DCU initiative is helping primary school students develop key skills and become changemakers within their community
A social innovation initiative at Dublin City University’s Institute of Education is helping primary school teachers and students across Ireland to put in place and lead programmes of change in their respective schools and wider communities to address societal challenges.
Launched last year, the DCU Changemaker Network currently supports 15 primary schools in areas such as student voice, agency and participation as well as social innovation and active and engaged citizenship to address societal challenges such as inequality, climate change and mental health. Closely aligned to the new primary school curriculum, the overarching goal is to help students develop their skills for critical thinking, empathy, teamwork, leadership, inclusion and to become active participants in their school and community.
The Network hosted its inaugural conference earlier today in DCU’s St Patrick Campus. It featured keynote speeches by changemakers Lord David Puttnam, educator, film producer and environmentalist and Elizabeth Zion, a student changemaker and political activist.
As well as welcoming four new schools to the network, the event also celebrated the 15 schools who have been active within their communities over the last year.
Examples include students at St Oliver’s in Killarney, who established a student committee to bring ideas and opinions to the architects in charge of building their new school extension; Little Angels Special School in Donegal, who started their own enterprise by selling homemade Christmas decorations at a Christmas market, and students in Francis Street School in Dublin, who developed a Wellbeing Warrior team tasked with supporting the wellbeing of students.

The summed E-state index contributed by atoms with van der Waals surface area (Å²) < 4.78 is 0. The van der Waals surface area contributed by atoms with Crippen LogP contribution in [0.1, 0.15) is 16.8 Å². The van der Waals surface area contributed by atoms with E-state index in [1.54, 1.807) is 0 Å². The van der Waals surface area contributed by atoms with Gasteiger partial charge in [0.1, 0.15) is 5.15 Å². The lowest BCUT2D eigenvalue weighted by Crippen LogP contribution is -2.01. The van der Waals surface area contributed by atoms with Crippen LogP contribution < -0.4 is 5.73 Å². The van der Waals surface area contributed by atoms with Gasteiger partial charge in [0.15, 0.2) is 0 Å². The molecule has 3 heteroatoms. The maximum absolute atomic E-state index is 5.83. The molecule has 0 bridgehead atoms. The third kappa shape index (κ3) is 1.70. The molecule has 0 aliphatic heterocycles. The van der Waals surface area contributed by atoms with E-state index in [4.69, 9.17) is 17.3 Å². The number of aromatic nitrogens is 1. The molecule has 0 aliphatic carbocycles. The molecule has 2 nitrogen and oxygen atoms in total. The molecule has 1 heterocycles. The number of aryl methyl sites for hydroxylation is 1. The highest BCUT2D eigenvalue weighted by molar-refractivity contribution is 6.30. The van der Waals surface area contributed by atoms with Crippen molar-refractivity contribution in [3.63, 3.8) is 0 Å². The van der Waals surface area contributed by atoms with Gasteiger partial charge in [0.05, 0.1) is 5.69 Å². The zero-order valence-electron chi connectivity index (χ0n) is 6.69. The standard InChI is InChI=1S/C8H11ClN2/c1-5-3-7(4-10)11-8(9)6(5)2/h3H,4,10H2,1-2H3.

The initiative is coordinated by Fiona Collins and by Dr John White from the School of Policy and Practice in DCU’s Institute of Education.
Speaking at the event, Dr John White, congratulated all of the students, parents and teachers for the innovative practices taking place across the country.
“In our current times of change and indeed challenge, the DCU Changemaker Schools Network, is a very exciting, timely and important network. Building on its four pillars of creativity, leadership, teamwork and empathy, the network promotes agency among all members of the school community. It is so refreshing to be part of a network where student, parent and teacher creativity is cherished and developed, where leadership extends from infant to adult ages and where people clearly enjoy working together.
The breadth of rich learning experiences afforded to pupils is breath-taking! From ‘forest bathing’ to ‘friends for life’, ‘hen care’ to 'healthy eating', 'poetry' to 'business plans', 'buddy systems' to 'kindness homework', 'science days' to 'student councils'; pupils are provided with very creative access to the curriculum which truly engages and inspires them – and indeed their teachers and parents too!”
Fiona Collins said:
“The Covid-19 pandemic revealed the fault lines in traditional education systems and created an opportunity to reimagine education systems for 21st century learning, enabling all children and young people to thrive in this fast-changing world.
Schools of the future need to define new models of education and develop collaborative learning cultures that prepare students from childhood to be supported by their peers, to solve problems together and to exchange knowledge.
While the pandemic widened pre-existing equality gaps, it brought our interconnectedness and shared vulnerability into focus and enabled us to realise that our health and resilience are inextricably linked to those of our neighbours, as is our survival during economic, social, political and climate crises. Cooperation and collaboration is no longer a choice, but the way to go. Collaborative cultures and networks are presented as one major solution for the future of teaching and learning, building the capacity of schools to respond to complex issues to effect positive social and education change.
The DCU Changemaker Schools is one such network, supporting schools to network and foster the skills of empathy, creativity, leadership and teamwork as a whole school to support students to develop real world skills to make an active contribution to their schools, community, and broader society.”
The DCU Changemaker Schools Network aims to expand to include 40 schools by 2023, with an overall ambition to grow the network to enable all primary and post primary schools across the island of Ireland to participate. For further information visit dcuchangemakernetwork.com